By Alyssa Jones

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Use of antiquated racial slurs

mulatto (n.)

	literally "one who is the offspring of a European and a black African"
	literally "of mixed breed"
	literally "young mule"

I’m more of a horse person.
I rode horses as a kid, you know.
My family in Florida has some. 
Work animals, but sweet ones.
We both love carrots.

	from mulo "mule" 
	from Latin mulus (fem. mula) "mule"

In fact, carrot cake is one of my favorite cakes.
I also like ice cream cake, but you can’t lie and call that healthy.
And you definitely can’t give it to horses.
Or donkeys.
And probably not mules.

	possibly in reference to hybrid origin of mules
	compare Greek hēmi-onos: "a mule," literally "a half-ass" 

I’ll have you know I never half-ass anything.

	as an adjective, "one of mixed race"
	origin: 1590s

My mom’s family comes from German and Irish settlers, setting roots down the east coast.
My dad’s family comes from . . .
Lots of places, probably.
13% Senegal, according to
The official language of Senegal is French, but Wolof is the most widely spoken.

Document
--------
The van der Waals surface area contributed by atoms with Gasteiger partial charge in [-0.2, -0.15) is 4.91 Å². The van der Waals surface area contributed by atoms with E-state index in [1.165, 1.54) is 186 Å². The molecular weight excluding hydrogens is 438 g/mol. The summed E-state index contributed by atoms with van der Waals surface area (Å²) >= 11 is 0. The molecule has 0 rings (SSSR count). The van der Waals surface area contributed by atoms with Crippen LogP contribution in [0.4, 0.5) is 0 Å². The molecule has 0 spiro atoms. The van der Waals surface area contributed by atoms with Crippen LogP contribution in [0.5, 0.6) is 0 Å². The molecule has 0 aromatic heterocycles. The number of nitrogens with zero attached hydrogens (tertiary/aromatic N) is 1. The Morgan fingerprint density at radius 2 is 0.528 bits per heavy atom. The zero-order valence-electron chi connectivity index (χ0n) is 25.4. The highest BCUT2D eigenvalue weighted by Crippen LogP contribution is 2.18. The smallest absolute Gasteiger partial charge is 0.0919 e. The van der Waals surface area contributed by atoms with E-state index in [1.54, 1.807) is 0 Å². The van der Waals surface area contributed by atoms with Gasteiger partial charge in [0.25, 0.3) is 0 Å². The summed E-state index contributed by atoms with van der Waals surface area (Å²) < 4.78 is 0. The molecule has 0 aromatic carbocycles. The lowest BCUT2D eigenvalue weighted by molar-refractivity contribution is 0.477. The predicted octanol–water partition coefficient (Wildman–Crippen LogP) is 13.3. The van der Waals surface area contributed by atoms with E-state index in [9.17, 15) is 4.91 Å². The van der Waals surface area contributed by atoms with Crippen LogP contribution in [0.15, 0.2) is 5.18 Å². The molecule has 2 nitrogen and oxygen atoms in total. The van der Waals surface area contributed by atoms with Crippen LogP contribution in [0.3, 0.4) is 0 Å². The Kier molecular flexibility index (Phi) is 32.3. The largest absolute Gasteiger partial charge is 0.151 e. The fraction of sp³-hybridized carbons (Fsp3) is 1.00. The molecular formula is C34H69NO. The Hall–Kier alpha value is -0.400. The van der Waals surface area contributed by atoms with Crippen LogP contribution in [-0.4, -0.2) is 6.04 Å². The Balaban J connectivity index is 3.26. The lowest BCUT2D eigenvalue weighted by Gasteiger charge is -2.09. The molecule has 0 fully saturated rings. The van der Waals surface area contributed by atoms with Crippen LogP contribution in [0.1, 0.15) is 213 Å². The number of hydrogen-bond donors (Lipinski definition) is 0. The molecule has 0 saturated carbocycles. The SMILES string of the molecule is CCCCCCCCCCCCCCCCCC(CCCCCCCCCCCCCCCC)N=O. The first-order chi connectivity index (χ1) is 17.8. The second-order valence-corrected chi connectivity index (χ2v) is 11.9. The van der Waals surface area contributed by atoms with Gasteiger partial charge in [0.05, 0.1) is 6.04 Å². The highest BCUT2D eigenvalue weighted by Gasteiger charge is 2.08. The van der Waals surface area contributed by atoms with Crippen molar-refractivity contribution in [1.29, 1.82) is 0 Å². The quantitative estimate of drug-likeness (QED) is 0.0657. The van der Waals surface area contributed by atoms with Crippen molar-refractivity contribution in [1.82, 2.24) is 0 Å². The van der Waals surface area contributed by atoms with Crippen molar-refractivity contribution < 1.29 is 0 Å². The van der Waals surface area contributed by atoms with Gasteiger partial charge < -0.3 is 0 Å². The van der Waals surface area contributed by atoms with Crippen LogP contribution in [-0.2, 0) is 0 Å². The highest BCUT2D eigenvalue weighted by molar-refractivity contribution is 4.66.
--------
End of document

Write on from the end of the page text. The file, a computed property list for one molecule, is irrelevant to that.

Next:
I don’t know either. 
For that matter, I don’t know German. Or Gaelic.
I did take French in high school, though. It’s just been a while.

	literally "born of disparate parents”

Well, they got at least one thing right.

Alyssa N. E. Jones is a 22-year old queer writer from Georgia. She recently graduated from Columbia University, with a double major of creative writing and evolutionary biology of the human species. Her paper “Do Non-Human Primates Have Culture?” was published in volume 9 of Columbia’s student-run journal, Sapient. Her poetry often deals thematically with her race, sexuality, family, and upbringing. When not writing, she enjoys playing with her cat and going dancing with her friends.

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